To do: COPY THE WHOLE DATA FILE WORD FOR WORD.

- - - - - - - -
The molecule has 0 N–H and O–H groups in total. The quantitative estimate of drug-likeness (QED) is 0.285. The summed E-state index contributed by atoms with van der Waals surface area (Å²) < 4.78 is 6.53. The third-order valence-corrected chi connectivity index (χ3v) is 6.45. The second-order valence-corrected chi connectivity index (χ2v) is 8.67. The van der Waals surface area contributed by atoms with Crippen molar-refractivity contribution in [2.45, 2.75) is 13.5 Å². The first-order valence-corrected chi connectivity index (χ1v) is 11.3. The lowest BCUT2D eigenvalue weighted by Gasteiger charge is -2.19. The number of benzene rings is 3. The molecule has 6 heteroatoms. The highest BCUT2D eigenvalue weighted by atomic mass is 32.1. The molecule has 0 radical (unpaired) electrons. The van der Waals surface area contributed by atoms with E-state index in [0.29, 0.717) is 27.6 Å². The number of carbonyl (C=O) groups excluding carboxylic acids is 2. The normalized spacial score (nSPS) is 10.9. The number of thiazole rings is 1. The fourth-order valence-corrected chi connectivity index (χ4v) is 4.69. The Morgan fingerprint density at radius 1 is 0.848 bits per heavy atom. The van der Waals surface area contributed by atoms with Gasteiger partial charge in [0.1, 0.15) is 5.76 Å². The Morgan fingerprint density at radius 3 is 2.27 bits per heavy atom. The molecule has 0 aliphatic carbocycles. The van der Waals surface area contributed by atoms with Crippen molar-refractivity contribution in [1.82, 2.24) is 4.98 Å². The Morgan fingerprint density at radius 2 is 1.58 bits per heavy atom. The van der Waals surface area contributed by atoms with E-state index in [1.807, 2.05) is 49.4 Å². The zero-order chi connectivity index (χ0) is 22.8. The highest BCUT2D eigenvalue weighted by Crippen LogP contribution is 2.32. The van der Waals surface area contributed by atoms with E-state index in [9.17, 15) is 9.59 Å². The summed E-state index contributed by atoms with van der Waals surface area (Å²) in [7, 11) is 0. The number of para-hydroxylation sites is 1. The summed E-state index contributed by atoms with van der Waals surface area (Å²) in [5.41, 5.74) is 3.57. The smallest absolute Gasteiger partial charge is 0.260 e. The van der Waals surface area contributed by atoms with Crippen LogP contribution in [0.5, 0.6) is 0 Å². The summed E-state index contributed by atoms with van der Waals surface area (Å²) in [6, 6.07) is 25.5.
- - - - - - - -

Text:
The molecule has 0 N–H and O–H groups in total. The quantitative estimate of drug-likeness (QED) is 0.285. The summed E-state index contributed by atoms with van der Waals surface area (Å²) < 4.78 is 6.53. The third-order valence-corrected chi connectivity index (χ3v) is 6.45. The second-order valence-corrected chi connectivity index (χ2v) is 8.67. The van der Waals surface area contributed by atoms with Crippen molar-refractivity contribution in [2.45, 2.75) is 13.5 Å². The first-order valence-corrected chi connectivity index (χ1v) is 11.3. The lowest BCUT2D eigenvalue weighted by Gasteiger charge is -2.19. The number of benzene rings is 3. The molecule has 6 heteroatoms. The highest BCUT2D eigenvalue weighted by atomic mass is 32.1. The molecule has 0 radical (unpaired) electrons. The van der Waals surface area contributed by atoms with E-state index in [0.29, 0.717) is 27.6 Å². The number of carbonyl (C=O) groups excluding carboxylic acids is 2. The normalized spacial score (nSPS) is 10.9. The number of thiazole rings is 1. The fourth-order valence-corrected chi connectivity index (χ4v) is 4.69. The Morgan fingerprint density at radius 1 is 0.848 bits per heavy atom. The van der Waals surface area contributed by atoms with Gasteiger partial charge in [0.1, 0.15) is 5.76 Å². The Morgan fingerprint density at radius 3 is 2.27 bits per heavy atom. The molecule has 0 aliphatic carbocycles. The van der Waals surface area contributed by atoms with Crippen molar-refractivity contribution in [1.82, 2.24) is 4.98 Å². The Morgan fingerprint density at radius 2 is 1.58 bits per heavy atom. The van der Waals surface area contributed by atoms with E-state index in [1.807, 2.05) is 49.4 Å². The zero-order chi connectivity index (χ0) is 22.8. The highest BCUT2D eigenvalue weighted by Crippen LogP contribution is 2.32. The van der Waals surface area contributed by atoms with E-state index in [9.17, 15) is 9.59 Å². The summed E-state index contributed by atoms with van der Waals surface area (Å²) in [7, 11) is 0. The number of para-hydroxylation sites is 1. The summed E-state index contributed by atoms with van der Waals surface area (Å²) in [5.41, 5.74) is 3.57. The smallest absolute Gasteiger partial charge is 0.260 e. The van der Waals surface area contributed by atoms with Crippen LogP contribution in [0.5, 0.6) is 0 Å². The summed E-state index contributed by atoms with van der Waals surface area (Å²) in [6, 6.07) is 25.5.